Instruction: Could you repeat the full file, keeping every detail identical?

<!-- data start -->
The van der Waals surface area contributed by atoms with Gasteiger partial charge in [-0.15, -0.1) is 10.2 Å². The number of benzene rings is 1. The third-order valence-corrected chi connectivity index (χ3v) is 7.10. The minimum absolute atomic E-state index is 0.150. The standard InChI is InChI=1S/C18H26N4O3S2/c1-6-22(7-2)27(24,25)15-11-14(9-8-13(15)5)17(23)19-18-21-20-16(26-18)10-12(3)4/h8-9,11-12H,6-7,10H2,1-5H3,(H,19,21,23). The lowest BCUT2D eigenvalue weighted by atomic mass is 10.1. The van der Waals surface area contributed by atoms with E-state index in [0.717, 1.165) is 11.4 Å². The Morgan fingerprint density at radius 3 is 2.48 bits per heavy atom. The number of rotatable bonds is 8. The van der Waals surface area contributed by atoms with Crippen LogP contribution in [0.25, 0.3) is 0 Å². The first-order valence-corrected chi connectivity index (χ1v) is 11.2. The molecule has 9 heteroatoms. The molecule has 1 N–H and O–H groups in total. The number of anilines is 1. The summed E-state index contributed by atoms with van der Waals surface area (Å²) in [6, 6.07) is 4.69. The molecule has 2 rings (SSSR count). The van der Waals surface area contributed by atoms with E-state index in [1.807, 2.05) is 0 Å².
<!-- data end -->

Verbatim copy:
The van der Waals surface area contributed by atoms with Gasteiger partial charge in [-0.15, -0.1) is 10.2 Å². The number of benzene rings is 1. The third-order valence-corrected chi connectivity index (χ3v) is 7.10. The minimum absolute atomic E-state index is 0.150. The standard InChI is InChI=1S/C18H26N4O3S2/c1-6-22(7-2)27(24,25)15-11-14(9-8-13(15)5)17(23)19-18-21-20-16(26-18)10-12(3)4/h8-9,11-12H,6-7,10H2,1-5H3,(H,19,21,23). The lowest BCUT2D eigenvalue weighted by atomic mass is 10.1. The van der Waals surface area contributed by atoms with E-state index in [0.717, 1.165) is 11.4 Å². The Morgan fingerprint density at radius 3 is 2.48 bits per heavy atom. The number of rotatable bonds is 8. The van der Waals surface area contributed by atoms with Crippen LogP contribution in [0.25, 0.3) is 0 Å². The first-order valence-corrected chi connectivity index (χ1v) is 11.2. The molecule has 9 heteroatoms. The molecule has 1 N–H and O–H groups in total. The number of anilines is 1. The summed E-state index contributed by atoms with van der Waals surface area (Å²) in [6, 6.07) is 4.69. The molecule has 2 rings (SSSR count). The van der Waals surface area contributed by atoms with E-state index in [1.807, 2.05) is 0 Å².